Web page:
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Ruska was a car manufacturer based in the Netherlands from 1968 to 1981 that manufacturered several open-seater fibreglass-bodied cars and beach buggies. The cars bodies were built on Volkswagen chassis. Ruska are now an automobile repair garage in Amsterdam.
The company was founded by Arie Ruska after World War Two and initially focused on car restoration. A friend of Ruska's approached him in the late 1960s and asked him to make him a beach buggy. This resulted in Ruska being approached to make more and his manufacturing business commenced with the beach buggy, the Ruska B1 Buggy. By the 1970s production had reached 250-300 units per annum. Ruska Buggies were among the most successful buggy builders in the Netherlands. Ruska initially offered the buggies for about 4500 guilders, just over 2000 euros), which made them relatively cheap.
Over time the buggies were redesigned but the Beetle chassis and the polyester body remained key components. Ruska designed a number of models himself. As soon as a design was ready and produced, a wooden mold was made in which polyester was cast. The casting itself was outsourced to a location outside the city due to toxic emissions. Ruska was also the only independent automaker in the Netherlands once DAF was acquired by Rus. Replicas such as the Ruska Buggati and Ruska Regina (loosely based on the Morgan) were also made along with kit car version of the buggy.
The commercial brains behind Ruska was the wife of Arie, Christina, who through her enthusiasm and sales instinct acquired the nickname "Christien de Buggyqueen". She died in 1994. Ruska died in 2000.
Demise of manufacturing
After twelve years of success, in which production grew to 350 units per annum, the BVB tax was introduced. BVB is a one-off tax that must be paid when a car, motorcycle or light goods vehicle is registered in the Netherlands for the first time. Sales in the Netherlands collapsed, and for a while Ruska successfully exported to the Middle East. The 1978 South Lebanon conflict brought the export market to an end. After a failed attempt to bring the Brazilian Gurgel to the Dutch market, production ceased and Ruska became a VW garage with an emphasis on Käfers.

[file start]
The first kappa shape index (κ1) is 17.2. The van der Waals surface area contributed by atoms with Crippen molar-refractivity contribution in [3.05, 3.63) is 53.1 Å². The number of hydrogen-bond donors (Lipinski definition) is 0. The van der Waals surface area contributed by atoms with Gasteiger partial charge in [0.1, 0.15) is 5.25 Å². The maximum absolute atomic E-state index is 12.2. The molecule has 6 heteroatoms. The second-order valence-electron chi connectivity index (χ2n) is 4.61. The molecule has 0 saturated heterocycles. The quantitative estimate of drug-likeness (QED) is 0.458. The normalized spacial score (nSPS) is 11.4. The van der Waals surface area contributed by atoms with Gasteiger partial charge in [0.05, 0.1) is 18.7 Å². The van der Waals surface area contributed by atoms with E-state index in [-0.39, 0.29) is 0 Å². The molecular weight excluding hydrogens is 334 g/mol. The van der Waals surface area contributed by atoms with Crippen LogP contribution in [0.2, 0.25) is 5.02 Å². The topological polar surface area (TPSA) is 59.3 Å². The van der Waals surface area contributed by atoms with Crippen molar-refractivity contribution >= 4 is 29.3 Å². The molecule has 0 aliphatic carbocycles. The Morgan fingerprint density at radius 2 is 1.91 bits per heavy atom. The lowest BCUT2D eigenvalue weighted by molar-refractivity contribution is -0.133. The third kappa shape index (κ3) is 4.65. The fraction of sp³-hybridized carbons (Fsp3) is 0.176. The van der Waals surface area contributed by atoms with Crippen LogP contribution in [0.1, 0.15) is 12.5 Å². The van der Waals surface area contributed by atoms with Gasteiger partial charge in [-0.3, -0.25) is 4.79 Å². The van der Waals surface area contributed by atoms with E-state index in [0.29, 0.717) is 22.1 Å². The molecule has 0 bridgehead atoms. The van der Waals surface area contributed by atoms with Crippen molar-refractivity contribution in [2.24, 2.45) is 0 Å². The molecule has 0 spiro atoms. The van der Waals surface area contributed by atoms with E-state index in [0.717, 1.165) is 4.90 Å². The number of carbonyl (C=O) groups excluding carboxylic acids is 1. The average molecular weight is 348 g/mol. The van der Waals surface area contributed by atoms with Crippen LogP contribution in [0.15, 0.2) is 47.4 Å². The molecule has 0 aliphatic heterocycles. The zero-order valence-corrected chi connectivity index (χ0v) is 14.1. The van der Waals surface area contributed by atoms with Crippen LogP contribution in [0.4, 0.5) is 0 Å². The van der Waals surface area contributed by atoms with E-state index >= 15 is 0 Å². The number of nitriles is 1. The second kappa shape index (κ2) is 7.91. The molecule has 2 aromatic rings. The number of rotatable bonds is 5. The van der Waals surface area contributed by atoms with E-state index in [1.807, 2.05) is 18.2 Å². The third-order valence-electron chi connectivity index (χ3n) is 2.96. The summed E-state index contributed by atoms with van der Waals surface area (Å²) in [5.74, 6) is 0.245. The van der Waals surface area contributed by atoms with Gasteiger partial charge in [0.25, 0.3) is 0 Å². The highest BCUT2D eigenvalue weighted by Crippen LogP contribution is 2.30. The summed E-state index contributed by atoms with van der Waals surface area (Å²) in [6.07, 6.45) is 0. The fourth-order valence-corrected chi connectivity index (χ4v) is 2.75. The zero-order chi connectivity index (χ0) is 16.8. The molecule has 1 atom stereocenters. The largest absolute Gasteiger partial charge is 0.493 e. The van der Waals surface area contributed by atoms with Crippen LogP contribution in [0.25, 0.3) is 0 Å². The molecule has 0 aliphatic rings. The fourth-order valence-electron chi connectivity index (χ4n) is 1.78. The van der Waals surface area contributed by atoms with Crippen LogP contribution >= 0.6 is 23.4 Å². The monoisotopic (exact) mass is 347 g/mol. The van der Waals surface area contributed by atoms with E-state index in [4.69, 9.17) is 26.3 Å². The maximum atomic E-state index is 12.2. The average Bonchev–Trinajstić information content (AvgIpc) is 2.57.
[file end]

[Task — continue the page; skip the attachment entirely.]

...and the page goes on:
- B1 (introduced in: 1970) (number of copies: ca. 300)
- Super Buggy (1973)
- Classica (1974) - four seat convertible with a body style similar to a beach buggy but with a front grill
- Sprinter (1975)
- Bugatti (1976) - replica of the Bugatti Type 35
- Regina (1977) - two seat sports car similar to the Morgan in appearance
- Regina Royal (1980) - four-seat sports car similar to the Morgan in appearance
- Jubilee, then Starter (1980)
- Sagitta (1981) - similar to the Auburn 851 speedster
In 1978 Ruska began importing Gurgel X12s from Brazil. Gurgel had also allowed Ruska to rebadge them to circumvent a trademark registration by Jeep in Europe. They were disassembled and Ruska modified them to meet Netherlands law. Customer could also request modifications. Ruska hoped to be able to sell Gurgel's to other European countries. Only eight were believed to be registered in the Netherlands.
- Harald Linz and Halwart Schrader: Die Internationale Automobil-Enzyklopädie. United Soft Media Verlag GmbH, Munich, 2008, ISBN 978-3-8032-9876-8
- Nick Georgano: The Beaulieu Encyclopedia of the Automobile, Volume 3 P-Z. Fitzroy Dearborn Publishers, Chicago 2001, ISBN 1-57958-293-1 (English)
- "Amsterdamse bluf en oude kevers Ruska Buggies!". Auto. Retrieved 2017-07-07.
- "Ruska Historia". Autopasion18.com. Retrieved 2017-07-07.
- "Private motor vehicle and motorcycle tax (bpm) | Car and motorcycle taxes". Government.nl. Retrieved 2017-07-07.
- Autokampioen Magazine, Netherlands, 1978
- "Luchtgekoeld-fans opgelet: Gurgel X12-TR met APK tot 2-2015". Volksforum.com. 2013-08-22. Retrieved 2017-07-07.